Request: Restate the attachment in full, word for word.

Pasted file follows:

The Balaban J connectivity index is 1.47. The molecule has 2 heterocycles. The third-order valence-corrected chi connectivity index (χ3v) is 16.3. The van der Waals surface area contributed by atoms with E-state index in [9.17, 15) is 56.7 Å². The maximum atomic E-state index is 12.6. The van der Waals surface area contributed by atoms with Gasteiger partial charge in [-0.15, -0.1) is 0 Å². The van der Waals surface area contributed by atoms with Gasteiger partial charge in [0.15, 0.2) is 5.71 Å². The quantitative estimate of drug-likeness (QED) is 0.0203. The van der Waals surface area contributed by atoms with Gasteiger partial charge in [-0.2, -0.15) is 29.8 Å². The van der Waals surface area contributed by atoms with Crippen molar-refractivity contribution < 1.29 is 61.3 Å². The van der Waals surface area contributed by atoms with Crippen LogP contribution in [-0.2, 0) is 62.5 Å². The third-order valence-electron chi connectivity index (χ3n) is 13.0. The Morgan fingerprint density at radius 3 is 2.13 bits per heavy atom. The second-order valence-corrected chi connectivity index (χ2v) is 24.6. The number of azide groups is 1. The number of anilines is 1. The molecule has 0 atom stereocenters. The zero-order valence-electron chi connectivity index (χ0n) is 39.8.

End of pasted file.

The Balaban J connectivity index is 1.47. The molecule has 2 heterocycles. The third-order valence-corrected chi connectivity index (χ3v) is 16.3. The van der Waals surface area contributed by atoms with E-state index in [9.17, 15) is 56.7 Å². The maximum atomic E-state index is 12.6. The van der Waals surface area contributed by atoms with Gasteiger partial charge in [-0.15, -0.1) is 0 Å². The van der Waals surface area contributed by atoms with Gasteiger partial charge in [0.15, 0.2) is 5.71 Å². The quantitative estimate of drug-likeness (QED) is 0.0203. The van der Waals surface area contributed by atoms with Gasteiger partial charge in [-0.2, -0.15) is 29.8 Å². The van der Waals surface area contributed by atoms with Crippen molar-refractivity contribution < 1.29 is 61.3 Å². The van der Waals surface area contributed by atoms with Crippen LogP contribution in [-0.2, 0) is 62.5 Å². The third-order valence-electron chi connectivity index (χ3n) is 13.0. The Morgan fingerprint density at radius 3 is 2.13 bits per heavy atom. The second-order valence-corrected chi connectivity index (χ2v) is 24.6. The number of azide groups is 1. The number of anilines is 1. The molecule has 0 atom stereocenters. The zero-order valence-electron chi connectivity index (χ0n) is 39.8.